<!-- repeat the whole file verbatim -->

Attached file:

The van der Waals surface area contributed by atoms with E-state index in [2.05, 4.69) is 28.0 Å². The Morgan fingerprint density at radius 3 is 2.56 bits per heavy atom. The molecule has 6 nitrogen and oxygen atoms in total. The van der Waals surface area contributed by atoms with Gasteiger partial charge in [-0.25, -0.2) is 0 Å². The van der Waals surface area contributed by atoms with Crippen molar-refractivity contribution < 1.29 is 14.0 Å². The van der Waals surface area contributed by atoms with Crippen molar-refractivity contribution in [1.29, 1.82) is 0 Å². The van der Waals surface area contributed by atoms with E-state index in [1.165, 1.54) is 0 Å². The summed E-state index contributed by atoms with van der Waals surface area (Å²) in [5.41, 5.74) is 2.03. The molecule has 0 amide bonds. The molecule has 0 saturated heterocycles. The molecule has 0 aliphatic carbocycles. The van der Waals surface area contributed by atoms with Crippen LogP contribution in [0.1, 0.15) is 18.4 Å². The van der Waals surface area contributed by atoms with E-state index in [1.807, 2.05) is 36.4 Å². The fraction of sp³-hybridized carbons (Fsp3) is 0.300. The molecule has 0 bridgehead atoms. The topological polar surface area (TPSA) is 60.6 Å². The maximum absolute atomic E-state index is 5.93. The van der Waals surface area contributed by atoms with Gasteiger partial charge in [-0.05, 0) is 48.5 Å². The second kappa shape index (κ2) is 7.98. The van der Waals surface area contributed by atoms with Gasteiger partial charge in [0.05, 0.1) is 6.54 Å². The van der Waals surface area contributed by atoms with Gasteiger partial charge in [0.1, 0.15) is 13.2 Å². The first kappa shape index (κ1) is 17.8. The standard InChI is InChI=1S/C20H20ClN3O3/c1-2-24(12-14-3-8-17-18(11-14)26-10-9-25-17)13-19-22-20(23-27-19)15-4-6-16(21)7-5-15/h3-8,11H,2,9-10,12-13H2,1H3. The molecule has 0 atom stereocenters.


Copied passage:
The van der Waals surface area contributed by atoms with E-state index in [2.05, 4.69) is 28.0 Å². The Morgan fingerprint density at radius 3 is 2.56 bits per heavy atom. The molecule has 6 nitrogen and oxygen atoms in total. The van der Waals surface area contributed by atoms with Gasteiger partial charge in [-0.25, -0.2) is 0 Å². The van der Waals surface area contributed by atoms with Crippen molar-refractivity contribution < 1.29 is 14.0 Å². The van der Waals surface area contributed by atoms with Crippen molar-refractivity contribution in [1.29, 1.82) is 0 Å². The van der Waals surface area contributed by atoms with E-state index in [1.165, 1.54) is 0 Å². The summed E-state index contributed by atoms with van der Waals surface area (Å²) in [5.41, 5.74) is 2.03. The molecule has 0 amide bonds. The molecule has 0 saturated heterocycles. The molecule has 0 aliphatic carbocycles. The van der Waals surface area contributed by atoms with Crippen LogP contribution in [0.1, 0.15) is 18.4 Å². The van der Waals surface area contributed by atoms with E-state index in [1.807, 2.05) is 36.4 Å². The fraction of sp³-hybridized carbons (Fsp3) is 0.300. The molecule has 0 bridgehead atoms. The topological polar surface area (TPSA) is 60.6 Å². The maximum absolute atomic E-state index is 5.93. The van der Waals surface area contributed by atoms with Gasteiger partial charge in [-0.05, 0) is 48.5 Å². The second kappa shape index (κ2) is 7.98. The van der Waals surface area contributed by atoms with Gasteiger partial charge in [0.05, 0.1) is 6.54 Å². The van der Waals surface area contributed by atoms with Gasteiger partial charge in [0.1, 0.15) is 13.2 Å². The first kappa shape index (κ1) is 17.8. The standard InChI is InChI=1S/C20H20ClN3O3/c1-2-24(12-14-3-8-17-18(11-14)26-10-9-25-17)13-19-22-20(23-27-19)15-4-6-16(21)7-5-15/h3-8,11H,2,9-10,12-13H2,1H3. The molecule has 0 atom stereocenters.